The Learning Resources Center has four computer rooms. The computers connect to iLink, the Library's online catalog (http://library.ico.edu) and VisionCite, an index database for articles in the vision sciences going back two decades, and the Library’s full-text electronic journals and books. High-speed internet and intranet connections, laser printers, scanners, optometric practice management software and Microsoft Office Suite with Word, Excel, Access and PowerPoint also are provided.The Library’s media center houses data projectors, DVD players, VCRs, camcorders, digital camera, laptops, calculators and slide viewers for campus users. It also records all campus lectures, and makes them available on audio cassettes or as MP3 files on a website.Librarians provide research and computer assistance, and an interlibrary loan service so that students and faculty may access articles and books from around the world.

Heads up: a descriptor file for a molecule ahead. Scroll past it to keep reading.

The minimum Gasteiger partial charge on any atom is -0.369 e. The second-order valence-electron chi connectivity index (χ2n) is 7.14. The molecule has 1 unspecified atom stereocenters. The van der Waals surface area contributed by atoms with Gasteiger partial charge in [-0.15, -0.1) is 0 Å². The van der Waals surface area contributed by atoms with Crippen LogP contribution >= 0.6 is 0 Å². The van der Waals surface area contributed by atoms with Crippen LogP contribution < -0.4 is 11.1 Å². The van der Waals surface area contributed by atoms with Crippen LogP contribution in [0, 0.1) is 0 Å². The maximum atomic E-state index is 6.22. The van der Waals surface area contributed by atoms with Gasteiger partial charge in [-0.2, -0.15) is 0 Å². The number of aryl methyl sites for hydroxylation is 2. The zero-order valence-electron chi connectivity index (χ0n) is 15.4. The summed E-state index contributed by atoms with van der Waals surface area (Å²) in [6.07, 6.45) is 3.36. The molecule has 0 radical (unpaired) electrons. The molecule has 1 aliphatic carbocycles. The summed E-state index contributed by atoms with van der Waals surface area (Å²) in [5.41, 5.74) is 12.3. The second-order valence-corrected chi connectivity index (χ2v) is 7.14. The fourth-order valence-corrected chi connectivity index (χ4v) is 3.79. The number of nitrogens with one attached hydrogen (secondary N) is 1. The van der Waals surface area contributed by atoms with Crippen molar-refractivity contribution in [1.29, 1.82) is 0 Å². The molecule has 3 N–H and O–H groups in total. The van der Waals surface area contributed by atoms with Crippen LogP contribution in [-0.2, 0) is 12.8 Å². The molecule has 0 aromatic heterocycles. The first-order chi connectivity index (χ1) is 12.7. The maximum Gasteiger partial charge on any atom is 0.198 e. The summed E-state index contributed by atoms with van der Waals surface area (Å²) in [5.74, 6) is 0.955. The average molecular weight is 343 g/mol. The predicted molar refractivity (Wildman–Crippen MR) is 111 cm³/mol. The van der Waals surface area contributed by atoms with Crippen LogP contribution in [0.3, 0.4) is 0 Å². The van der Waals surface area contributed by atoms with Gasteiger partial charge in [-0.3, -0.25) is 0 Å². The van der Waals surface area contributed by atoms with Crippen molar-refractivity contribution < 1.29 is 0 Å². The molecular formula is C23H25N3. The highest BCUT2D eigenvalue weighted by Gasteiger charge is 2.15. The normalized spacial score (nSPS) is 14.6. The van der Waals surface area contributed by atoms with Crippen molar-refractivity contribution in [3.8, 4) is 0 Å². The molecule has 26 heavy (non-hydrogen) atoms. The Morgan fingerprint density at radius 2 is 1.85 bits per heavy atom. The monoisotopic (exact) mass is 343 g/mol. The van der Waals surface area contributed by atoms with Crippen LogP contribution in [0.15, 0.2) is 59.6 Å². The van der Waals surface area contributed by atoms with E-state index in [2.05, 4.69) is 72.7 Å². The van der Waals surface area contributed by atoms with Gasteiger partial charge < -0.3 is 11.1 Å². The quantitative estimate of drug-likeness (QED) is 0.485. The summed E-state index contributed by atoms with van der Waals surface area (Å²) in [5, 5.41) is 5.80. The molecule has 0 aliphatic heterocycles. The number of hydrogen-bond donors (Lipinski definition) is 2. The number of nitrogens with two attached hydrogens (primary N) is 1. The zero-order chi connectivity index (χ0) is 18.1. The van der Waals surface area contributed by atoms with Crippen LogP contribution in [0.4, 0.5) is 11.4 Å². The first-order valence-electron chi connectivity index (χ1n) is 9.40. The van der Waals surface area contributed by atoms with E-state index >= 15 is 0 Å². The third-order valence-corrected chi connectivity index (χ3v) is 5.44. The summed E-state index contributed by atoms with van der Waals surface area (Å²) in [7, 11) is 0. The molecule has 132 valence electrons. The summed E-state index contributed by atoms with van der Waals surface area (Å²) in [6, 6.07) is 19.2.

New Clue to the Cause of Alzheimer's

..The brains of people with the memory-robbing form of dementia are cluttered with a plaque made up of beta-amyloid, a sticky protein. But there long has been a question whether this is a cause of the disease or a side effect. Also involved are tangles of a protein called tau; some scientists suspect this is the cause. ...

1% of Newborns Now Test-Tube Babies

...One in 100 U.S. babies was conceived in a test tube -- and half these babies were twins, triplets, or higher multiple births, the CDC reports....The CDC's most recent data on in vitro fertilization or IVF covers the year 2005. The data come from 422 of the 475 U.S. medical centers that provide various forms of assisted reproduction technology to people with fertility problems....